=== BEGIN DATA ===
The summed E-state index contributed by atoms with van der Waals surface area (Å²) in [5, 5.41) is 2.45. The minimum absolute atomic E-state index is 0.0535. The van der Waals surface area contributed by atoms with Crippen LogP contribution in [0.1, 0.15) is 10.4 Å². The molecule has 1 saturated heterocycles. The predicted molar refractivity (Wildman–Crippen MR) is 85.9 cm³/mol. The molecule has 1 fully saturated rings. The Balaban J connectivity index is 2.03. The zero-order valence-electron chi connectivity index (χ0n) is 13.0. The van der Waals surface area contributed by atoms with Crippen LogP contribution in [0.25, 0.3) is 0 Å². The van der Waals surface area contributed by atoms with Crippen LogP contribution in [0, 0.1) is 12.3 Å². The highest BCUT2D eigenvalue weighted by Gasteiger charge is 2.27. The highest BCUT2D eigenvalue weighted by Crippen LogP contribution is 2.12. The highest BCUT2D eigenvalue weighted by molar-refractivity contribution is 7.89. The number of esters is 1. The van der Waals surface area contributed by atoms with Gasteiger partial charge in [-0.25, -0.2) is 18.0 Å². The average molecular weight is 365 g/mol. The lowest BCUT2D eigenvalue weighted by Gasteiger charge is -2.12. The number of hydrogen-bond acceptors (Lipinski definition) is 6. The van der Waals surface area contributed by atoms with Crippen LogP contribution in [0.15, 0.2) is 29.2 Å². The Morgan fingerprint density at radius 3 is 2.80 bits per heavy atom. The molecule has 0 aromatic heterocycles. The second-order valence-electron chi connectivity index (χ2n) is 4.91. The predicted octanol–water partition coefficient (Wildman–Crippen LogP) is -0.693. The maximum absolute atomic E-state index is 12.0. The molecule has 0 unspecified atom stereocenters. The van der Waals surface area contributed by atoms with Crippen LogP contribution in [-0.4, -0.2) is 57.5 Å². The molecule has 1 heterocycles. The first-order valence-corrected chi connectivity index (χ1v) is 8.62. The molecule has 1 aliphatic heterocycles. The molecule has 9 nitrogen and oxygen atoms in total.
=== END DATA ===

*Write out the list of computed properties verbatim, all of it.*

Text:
The summed E-state index contributed by atoms with van der Waals surface area (Å²) in [5, 5.41) is 2.45. The minimum absolute atomic E-state index is 0.0535. The van der Waals surface area contributed by atoms with Crippen LogP contribution in [0.1, 0.15) is 10.4 Å². The molecule has 1 saturated heterocycles. The predicted molar refractivity (Wildman–Crippen MR) is 85.9 cm³/mol. The molecule has 1 fully saturated rings. The Balaban J connectivity index is 2.03. The zero-order valence-electron chi connectivity index (χ0n) is 13.0. The van der Waals surface area contributed by atoms with Crippen LogP contribution in [0.25, 0.3) is 0 Å². The van der Waals surface area contributed by atoms with Crippen LogP contribution in [0, 0.1) is 12.3 Å². The highest BCUT2D eigenvalue weighted by Gasteiger charge is 2.27. The highest BCUT2D eigenvalue weighted by Crippen LogP contribution is 2.12. The highest BCUT2D eigenvalue weighted by molar-refractivity contribution is 7.89. The number of esters is 1. The van der Waals surface area contributed by atoms with Gasteiger partial charge in [-0.25, -0.2) is 18.0 Å². The average molecular weight is 365 g/mol. The lowest BCUT2D eigenvalue weighted by Gasteiger charge is -2.12. The number of hydrogen-bond acceptors (Lipinski definition) is 6. The van der Waals surface area contributed by atoms with Crippen LogP contribution in [0.15, 0.2) is 29.2 Å². The Morgan fingerprint density at radius 3 is 2.80 bits per heavy atom. The molecule has 0 aromatic heterocycles. The second-order valence-electron chi connectivity index (χ2n) is 4.91. The predicted octanol–water partition coefficient (Wildman–Crippen LogP) is -0.693. The maximum absolute atomic E-state index is 12.0. The molecule has 0 unspecified atom stereocenters. The van der Waals surface area contributed by atoms with Crippen LogP contribution in [-0.4, -0.2) is 57.5 Å². The molecule has 1 heterocycles. The first-order valence-corrected chi connectivity index (χ1v) is 8.62. The molecule has 1 aliphatic heterocycles. The molecule has 9 nitrogen and oxygen atoms in total.